I used to be so good at not worrying on such gargantuan scales, at not trying to dictate my life based on what I thought should happen but by what was happening and working with that. I used to be so good at finding happiness in simple things and simple tasks and not fretting over the small stuff. What happened along the way? Where did I go so wrong? Well, for starters, when both your parents are struck with cancer, you get a bit of a jolt. That’s all I will say about that for now, because this post is not about cancer. If you are wondering, though, both parties are well. The struggle settled in sometime around then, and from all I can tell with the little hindsight I have (not quite 20/20 just yet, or 6/6 for my Canadian colleagues), this is when things really started to go badly for me. It was as if a bad wave of energy had entered my space and was only about to bring in more with it. Then I went away to school, and it all just felt… so… wrong. I had written about how difficult school was, and I tried to be as honest as possible, and I think I achieved that, but I felt as if I were banging my head against a brick wall from day one.
Do we see where I’m going with this yet?
So… not for the first time in my life, I’m taking a year off from school. And as I said, I actually don’t need to explain myself and my reasons for making this decision. I don’t have to answer to anyone. This decision was for me. There were factors in this decision that I am not going to share on here or in any format. There are things that no one needs to know about. There are even some grotesquely simple events that came to pass that ultimately forced me to come to this decision… an if A then B kind of situation, and A definitely happened. This was the universe shouting at me, begging me to listen. When something is as much of a painstaking and agonizing fight as this has been, something needs to change.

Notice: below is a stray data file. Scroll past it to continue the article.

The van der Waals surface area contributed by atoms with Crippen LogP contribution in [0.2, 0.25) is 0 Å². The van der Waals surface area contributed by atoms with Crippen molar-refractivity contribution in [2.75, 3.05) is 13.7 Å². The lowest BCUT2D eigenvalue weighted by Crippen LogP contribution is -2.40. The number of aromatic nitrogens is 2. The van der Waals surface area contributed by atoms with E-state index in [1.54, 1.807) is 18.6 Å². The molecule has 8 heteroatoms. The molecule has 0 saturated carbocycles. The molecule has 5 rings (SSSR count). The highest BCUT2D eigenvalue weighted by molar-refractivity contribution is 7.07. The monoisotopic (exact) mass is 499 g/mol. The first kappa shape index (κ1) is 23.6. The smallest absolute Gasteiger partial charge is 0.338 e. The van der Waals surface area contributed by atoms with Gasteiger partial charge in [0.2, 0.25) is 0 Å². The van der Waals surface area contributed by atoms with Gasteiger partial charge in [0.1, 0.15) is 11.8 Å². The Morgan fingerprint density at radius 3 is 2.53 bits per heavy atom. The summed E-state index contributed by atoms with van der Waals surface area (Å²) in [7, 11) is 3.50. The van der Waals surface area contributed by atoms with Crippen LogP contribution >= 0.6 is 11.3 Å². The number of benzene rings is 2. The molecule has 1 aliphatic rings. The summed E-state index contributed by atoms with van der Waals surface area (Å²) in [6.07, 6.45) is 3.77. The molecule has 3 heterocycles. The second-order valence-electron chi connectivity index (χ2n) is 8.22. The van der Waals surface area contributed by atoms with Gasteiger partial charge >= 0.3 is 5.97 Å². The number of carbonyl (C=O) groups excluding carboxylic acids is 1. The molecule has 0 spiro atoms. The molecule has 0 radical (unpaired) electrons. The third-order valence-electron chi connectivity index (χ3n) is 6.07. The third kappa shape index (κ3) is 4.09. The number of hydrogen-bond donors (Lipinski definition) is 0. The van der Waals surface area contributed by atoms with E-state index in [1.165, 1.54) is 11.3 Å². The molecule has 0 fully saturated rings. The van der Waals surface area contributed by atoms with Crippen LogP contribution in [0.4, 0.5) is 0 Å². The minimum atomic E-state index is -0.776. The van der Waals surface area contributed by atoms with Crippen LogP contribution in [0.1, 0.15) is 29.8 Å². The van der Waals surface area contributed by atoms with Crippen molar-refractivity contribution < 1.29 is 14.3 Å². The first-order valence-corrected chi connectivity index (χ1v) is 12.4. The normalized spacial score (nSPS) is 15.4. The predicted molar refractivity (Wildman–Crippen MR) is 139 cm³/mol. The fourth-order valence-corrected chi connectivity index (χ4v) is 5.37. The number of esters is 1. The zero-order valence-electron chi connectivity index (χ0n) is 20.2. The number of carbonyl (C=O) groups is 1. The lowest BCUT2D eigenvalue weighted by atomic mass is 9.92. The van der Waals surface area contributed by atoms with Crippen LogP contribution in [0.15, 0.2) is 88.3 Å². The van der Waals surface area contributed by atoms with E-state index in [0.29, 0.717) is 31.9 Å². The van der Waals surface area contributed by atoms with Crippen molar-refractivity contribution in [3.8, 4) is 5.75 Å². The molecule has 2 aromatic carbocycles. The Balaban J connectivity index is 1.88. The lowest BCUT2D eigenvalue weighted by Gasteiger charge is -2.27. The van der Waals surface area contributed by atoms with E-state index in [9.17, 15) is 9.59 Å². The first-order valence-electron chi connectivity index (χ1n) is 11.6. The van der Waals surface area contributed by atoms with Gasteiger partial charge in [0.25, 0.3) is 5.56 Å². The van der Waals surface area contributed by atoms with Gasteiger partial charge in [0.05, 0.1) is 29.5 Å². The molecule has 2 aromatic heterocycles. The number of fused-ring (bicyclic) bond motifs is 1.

Since all of this turmoil entered my life, I began to feel as though I’d been tied to the back of a truck and was being dragged down a highway. The truck was picking up speed and showing no signs of relenting. Things were going too fast, and I felt as though I was losing any sense of control or slice of peace I’d ever had in my life. I was caught in an undertow, and rapidly running out of oxygen. In no way do I consider myself a control freak (in fact I’d say I’m quite the opposite), but this is me putting my foot down and standing up. This is me cutting the chain that has me tied to the truck. This is me throwing up my middle finger at all the garbage that has been flying past me on this highway, and this is me reaching over and pushing the big old metaphorical pause button on life.